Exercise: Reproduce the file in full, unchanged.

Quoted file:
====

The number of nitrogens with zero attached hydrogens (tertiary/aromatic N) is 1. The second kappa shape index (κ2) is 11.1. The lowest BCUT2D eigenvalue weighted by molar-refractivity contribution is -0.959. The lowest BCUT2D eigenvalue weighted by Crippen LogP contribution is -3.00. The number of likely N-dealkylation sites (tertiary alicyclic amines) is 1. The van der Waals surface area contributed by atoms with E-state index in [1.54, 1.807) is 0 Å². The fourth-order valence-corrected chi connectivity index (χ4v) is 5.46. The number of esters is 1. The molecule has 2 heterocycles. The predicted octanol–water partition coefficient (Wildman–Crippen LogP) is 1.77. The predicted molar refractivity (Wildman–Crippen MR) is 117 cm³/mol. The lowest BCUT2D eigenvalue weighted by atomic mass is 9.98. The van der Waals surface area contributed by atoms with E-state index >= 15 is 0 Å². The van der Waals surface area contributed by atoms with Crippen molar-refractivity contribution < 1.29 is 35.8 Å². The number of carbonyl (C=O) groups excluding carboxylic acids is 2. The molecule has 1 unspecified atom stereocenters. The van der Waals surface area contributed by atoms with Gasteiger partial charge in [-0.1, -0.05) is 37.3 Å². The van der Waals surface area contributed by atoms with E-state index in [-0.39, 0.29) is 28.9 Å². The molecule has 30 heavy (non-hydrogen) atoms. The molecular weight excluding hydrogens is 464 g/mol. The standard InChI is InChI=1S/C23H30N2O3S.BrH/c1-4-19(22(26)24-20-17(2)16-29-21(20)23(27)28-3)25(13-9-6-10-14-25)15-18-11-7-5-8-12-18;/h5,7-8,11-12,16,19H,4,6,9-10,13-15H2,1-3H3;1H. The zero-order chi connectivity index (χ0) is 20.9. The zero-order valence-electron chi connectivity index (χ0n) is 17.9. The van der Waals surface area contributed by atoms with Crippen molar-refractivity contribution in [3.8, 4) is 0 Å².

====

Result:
The number of nitrogens with zero attached hydrogens (tertiary/aromatic N) is 1. The second kappa shape index (κ2) is 11.1. The lowest BCUT2D eigenvalue weighted by molar-refractivity contribution is -0.959. The lowest BCUT2D eigenvalue weighted by Crippen LogP contribution is -3.00. The number of likely N-dealkylation sites (tertiary alicyclic amines) is 1. The van der Waals surface area contributed by atoms with E-state index in [1.54, 1.807) is 0 Å². The fourth-order valence-corrected chi connectivity index (χ4v) is 5.46. The number of esters is 1. The molecule has 2 heterocycles. The predicted octanol–water partition coefficient (Wildman–Crippen LogP) is 1.77. The predicted molar refractivity (Wildman–Crippen MR) is 117 cm³/mol. The lowest BCUT2D eigenvalue weighted by atomic mass is 9.98. The van der Waals surface area contributed by atoms with E-state index >= 15 is 0 Å². The van der Waals surface area contributed by atoms with Crippen molar-refractivity contribution < 1.29 is 35.8 Å². The number of carbonyl (C=O) groups excluding carboxylic acids is 2. The molecule has 1 unspecified atom stereocenters. The van der Waals surface area contributed by atoms with Gasteiger partial charge in [-0.1, -0.05) is 37.3 Å². The van der Waals surface area contributed by atoms with E-state index in [-0.39, 0.29) is 28.9 Å². The molecule has 30 heavy (non-hydrogen) atoms. The molecular weight excluding hydrogens is 464 g/mol. The standard InChI is InChI=1S/C23H30N2O3S.BrH/c1-4-19(22(26)24-20-17(2)16-29-21(20)23(27)28-3)25(13-9-6-10-14-25)15-18-11-7-5-8-12-18;/h5,7-8,11-12,16,19H,4,6,9-10,13-15H2,1-3H3;1H. The zero-order chi connectivity index (χ0) is 20.9. The zero-order valence-electron chi connectivity index (χ0n) is 17.9. The van der Waals surface area contributed by atoms with Crippen molar-refractivity contribution in [3.8, 4) is 0 Å².